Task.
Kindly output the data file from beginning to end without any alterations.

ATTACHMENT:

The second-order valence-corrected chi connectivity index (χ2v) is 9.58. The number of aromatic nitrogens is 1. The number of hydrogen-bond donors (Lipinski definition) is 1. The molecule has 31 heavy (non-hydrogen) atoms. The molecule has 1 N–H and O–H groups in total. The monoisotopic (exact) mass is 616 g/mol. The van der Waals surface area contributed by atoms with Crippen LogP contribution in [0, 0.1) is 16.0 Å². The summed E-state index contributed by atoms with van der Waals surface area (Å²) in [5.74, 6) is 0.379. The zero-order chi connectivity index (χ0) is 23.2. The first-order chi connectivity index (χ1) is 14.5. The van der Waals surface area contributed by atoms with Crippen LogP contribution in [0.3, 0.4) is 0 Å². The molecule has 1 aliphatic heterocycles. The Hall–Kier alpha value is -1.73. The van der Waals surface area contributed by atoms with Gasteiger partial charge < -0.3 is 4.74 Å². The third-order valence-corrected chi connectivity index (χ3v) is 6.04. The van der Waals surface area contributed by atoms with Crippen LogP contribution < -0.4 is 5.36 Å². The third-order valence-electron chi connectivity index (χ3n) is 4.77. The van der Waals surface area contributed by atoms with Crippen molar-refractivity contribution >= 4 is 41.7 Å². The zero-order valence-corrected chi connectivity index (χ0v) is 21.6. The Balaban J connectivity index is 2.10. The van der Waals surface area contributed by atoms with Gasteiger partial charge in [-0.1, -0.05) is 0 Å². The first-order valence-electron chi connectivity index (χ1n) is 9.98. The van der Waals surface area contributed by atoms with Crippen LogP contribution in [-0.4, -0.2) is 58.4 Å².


The second-order valence-corrected chi connectivity index (χ2v) is 9.58. The number of aromatic nitrogens is 1. The number of hydrogen-bond donors (Lipinski definition) is 1. The molecule has 31 heavy (non-hydrogen) atoms. The molecule has 1 N–H and O–H groups in total. The monoisotopic (exact) mass is 616 g/mol. The van der Waals surface area contributed by atoms with Crippen LogP contribution in [0, 0.1) is 16.0 Å². The summed E-state index contributed by atoms with van der Waals surface area (Å²) in [5.74, 6) is 0.379. The zero-order chi connectivity index (χ0) is 23.2. The first-order chi connectivity index (χ1) is 14.5. The van der Waals surface area contributed by atoms with Crippen LogP contribution in [0.3, 0.4) is 0 Å². The molecule has 1 aliphatic heterocycles. The Hall–Kier alpha value is -1.73. The van der Waals surface area contributed by atoms with Gasteiger partial charge < -0.3 is 4.74 Å². The third-order valence-corrected chi connectivity index (χ3v) is 6.04. The van der Waals surface area contributed by atoms with Crippen LogP contribution < -0.4 is 5.36 Å². The third-order valence-electron chi connectivity index (χ3n) is 4.77. The van der Waals surface area contributed by atoms with Crippen molar-refractivity contribution >= 4 is 41.7 Å². The zero-order valence-corrected chi connectivity index (χ0v) is 21.6. The Balaban J connectivity index is 2.10. The van der Waals surface area contributed by atoms with Gasteiger partial charge in [-0.1, -0.05) is 0 Å². The first-order valence-electron chi connectivity index (χ1n) is 9.98. The van der Waals surface area contributed by atoms with Crippen LogP contribution in [-0.4, -0.2) is 58.4 Å².